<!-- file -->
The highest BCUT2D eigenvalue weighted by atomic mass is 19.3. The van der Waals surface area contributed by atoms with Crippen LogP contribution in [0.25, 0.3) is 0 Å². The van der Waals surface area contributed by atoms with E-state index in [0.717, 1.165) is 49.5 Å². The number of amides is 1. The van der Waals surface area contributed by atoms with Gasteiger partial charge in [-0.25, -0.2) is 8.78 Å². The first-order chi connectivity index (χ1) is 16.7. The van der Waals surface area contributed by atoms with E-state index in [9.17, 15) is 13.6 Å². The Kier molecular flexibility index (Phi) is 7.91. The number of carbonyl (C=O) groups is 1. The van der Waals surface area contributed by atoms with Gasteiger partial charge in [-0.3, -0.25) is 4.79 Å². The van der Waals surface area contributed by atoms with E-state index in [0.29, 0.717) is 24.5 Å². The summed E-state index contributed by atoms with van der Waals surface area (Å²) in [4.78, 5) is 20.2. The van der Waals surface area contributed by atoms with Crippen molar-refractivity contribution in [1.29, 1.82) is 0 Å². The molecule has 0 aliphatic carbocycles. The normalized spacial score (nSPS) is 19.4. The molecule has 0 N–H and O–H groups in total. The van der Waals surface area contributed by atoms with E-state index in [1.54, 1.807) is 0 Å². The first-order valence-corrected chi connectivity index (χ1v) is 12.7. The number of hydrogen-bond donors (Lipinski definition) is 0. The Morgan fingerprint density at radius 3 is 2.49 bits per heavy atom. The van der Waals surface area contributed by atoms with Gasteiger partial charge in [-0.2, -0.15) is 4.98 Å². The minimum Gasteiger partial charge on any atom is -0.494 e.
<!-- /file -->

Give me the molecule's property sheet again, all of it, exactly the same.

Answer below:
The highest BCUT2D eigenvalue weighted by atomic mass is 19.3. The van der Waals surface area contributed by atoms with Crippen LogP contribution in [0.25, 0.3) is 0 Å². The van der Waals surface area contributed by atoms with E-state index in [0.717, 1.165) is 49.5 Å². The number of amides is 1. The van der Waals surface area contributed by atoms with Gasteiger partial charge in [-0.25, -0.2) is 8.78 Å². The first-order chi connectivity index (χ1) is 16.7. The van der Waals surface area contributed by atoms with E-state index in [9.17, 15) is 13.6 Å². The Kier molecular flexibility index (Phi) is 7.91. The number of carbonyl (C=O) groups is 1. The van der Waals surface area contributed by atoms with Gasteiger partial charge in [-0.3, -0.25) is 4.79 Å². The van der Waals surface area contributed by atoms with E-state index in [0.29, 0.717) is 24.5 Å². The summed E-state index contributed by atoms with van der Waals surface area (Å²) in [4.78, 5) is 20.2. The van der Waals surface area contributed by atoms with Crippen molar-refractivity contribution in [1.29, 1.82) is 0 Å². The molecule has 0 aliphatic carbocycles. The normalized spacial score (nSPS) is 19.4. The molecule has 0 N–H and O–H groups in total. The van der Waals surface area contributed by atoms with E-state index in [1.54, 1.807) is 0 Å². The first-order valence-corrected chi connectivity index (χ1v) is 12.7. The number of hydrogen-bond donors (Lipinski definition) is 0. The Morgan fingerprint density at radius 3 is 2.49 bits per heavy atom. The van der Waals surface area contributed by atoms with Gasteiger partial charge in [-0.2, -0.15) is 4.98 Å². The minimum Gasteiger partial charge on any atom is -0.494 e.